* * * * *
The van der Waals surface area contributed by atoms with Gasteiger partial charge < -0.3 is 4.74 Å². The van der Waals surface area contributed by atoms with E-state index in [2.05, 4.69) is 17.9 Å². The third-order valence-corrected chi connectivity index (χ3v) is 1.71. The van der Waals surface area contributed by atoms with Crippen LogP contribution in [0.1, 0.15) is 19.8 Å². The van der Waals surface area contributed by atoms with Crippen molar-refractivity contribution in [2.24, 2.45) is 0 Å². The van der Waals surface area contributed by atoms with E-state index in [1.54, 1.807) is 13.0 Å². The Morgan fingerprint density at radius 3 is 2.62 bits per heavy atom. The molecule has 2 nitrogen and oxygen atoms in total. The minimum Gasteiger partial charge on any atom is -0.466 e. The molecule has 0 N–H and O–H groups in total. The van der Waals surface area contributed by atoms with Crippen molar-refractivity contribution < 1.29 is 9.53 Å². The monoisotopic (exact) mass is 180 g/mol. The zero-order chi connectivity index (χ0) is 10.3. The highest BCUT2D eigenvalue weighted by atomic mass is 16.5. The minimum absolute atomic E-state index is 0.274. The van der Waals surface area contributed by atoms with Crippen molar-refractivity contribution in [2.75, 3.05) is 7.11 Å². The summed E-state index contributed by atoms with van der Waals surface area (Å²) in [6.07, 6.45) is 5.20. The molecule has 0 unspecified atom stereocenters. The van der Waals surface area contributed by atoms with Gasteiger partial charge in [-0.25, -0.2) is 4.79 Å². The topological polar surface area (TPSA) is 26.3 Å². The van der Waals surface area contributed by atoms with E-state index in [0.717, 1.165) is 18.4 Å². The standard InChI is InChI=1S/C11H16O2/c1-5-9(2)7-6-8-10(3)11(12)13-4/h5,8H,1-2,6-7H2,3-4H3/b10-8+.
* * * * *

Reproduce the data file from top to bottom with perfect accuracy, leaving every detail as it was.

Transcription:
The van der Waals surface area contributed by atoms with Gasteiger partial charge < -0.3 is 4.74 Å². The van der Waals surface area contributed by atoms with E-state index in [2.05, 4.69) is 17.9 Å². The third-order valence-corrected chi connectivity index (χ3v) is 1.71. The van der Waals surface area contributed by atoms with Crippen LogP contribution in [0.1, 0.15) is 19.8 Å². The van der Waals surface area contributed by atoms with Crippen molar-refractivity contribution in [2.24, 2.45) is 0 Å². The van der Waals surface area contributed by atoms with E-state index in [1.54, 1.807) is 13.0 Å². The Morgan fingerprint density at radius 3 is 2.62 bits per heavy atom. The molecule has 2 nitrogen and oxygen atoms in total. The minimum Gasteiger partial charge on any atom is -0.466 e. The molecule has 0 N–H and O–H groups in total. The van der Waals surface area contributed by atoms with Crippen molar-refractivity contribution < 1.29 is 9.53 Å². The monoisotopic (exact) mass is 180 g/mol. The zero-order chi connectivity index (χ0) is 10.3. The highest BCUT2D eigenvalue weighted by atomic mass is 16.5. The minimum absolute atomic E-state index is 0.274. The van der Waals surface area contributed by atoms with Crippen molar-refractivity contribution in [2.75, 3.05) is 7.11 Å². The summed E-state index contributed by atoms with van der Waals surface area (Å²) in [6.07, 6.45) is 5.20. The molecule has 0 unspecified atom stereocenters. The van der Waals surface area contributed by atoms with Gasteiger partial charge in [-0.25, -0.2) is 4.79 Å². The topological polar surface area (TPSA) is 26.3 Å². The van der Waals surface area contributed by atoms with E-state index in [0.717, 1.165) is 18.4 Å². The standard InChI is InChI=1S/C11H16O2/c1-5-9(2)7-6-8-10(3)11(12)13-4/h5,8H,1-2,6-7H2,3-4H3/b10-8+.